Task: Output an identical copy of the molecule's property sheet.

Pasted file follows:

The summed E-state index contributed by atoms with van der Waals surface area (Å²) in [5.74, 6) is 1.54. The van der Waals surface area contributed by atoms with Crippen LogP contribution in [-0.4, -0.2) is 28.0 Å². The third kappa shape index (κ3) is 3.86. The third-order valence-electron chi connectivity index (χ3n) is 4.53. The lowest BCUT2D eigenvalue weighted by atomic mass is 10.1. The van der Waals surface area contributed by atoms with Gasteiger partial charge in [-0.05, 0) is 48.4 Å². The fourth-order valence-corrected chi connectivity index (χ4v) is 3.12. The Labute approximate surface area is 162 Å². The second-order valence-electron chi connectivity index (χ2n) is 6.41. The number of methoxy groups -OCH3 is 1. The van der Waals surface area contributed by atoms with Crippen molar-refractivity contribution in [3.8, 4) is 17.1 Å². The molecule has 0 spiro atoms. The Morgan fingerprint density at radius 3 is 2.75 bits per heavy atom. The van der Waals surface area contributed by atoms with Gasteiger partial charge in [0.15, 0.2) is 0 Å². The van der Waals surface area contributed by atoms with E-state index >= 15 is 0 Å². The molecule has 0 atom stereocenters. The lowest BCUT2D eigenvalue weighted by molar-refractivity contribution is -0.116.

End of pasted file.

The summed E-state index contributed by atoms with van der Waals surface area (Å²) in [5.74, 6) is 1.54. The van der Waals surface area contributed by atoms with Crippen LogP contribution in [-0.4, -0.2) is 28.0 Å². The third kappa shape index (κ3) is 3.86. The third-order valence-electron chi connectivity index (χ3n) is 4.53. The lowest BCUT2D eigenvalue weighted by atomic mass is 10.1. The van der Waals surface area contributed by atoms with Gasteiger partial charge in [-0.05, 0) is 48.4 Å². The fourth-order valence-corrected chi connectivity index (χ4v) is 3.12. The Labute approximate surface area is 162 Å². The second-order valence-electron chi connectivity index (χ2n) is 6.41. The number of methoxy groups -OCH3 is 1. The van der Waals surface area contributed by atoms with Crippen molar-refractivity contribution in [3.8, 4) is 17.1 Å². The molecule has 0 spiro atoms. The Morgan fingerprint density at radius 3 is 2.75 bits per heavy atom. The van der Waals surface area contributed by atoms with Gasteiger partial charge in [0.15, 0.2) is 0 Å². The van der Waals surface area contributed by atoms with E-state index >= 15 is 0 Å². The molecule has 0 atom stereocenters. The lowest BCUT2D eigenvalue weighted by molar-refractivity contribution is -0.116.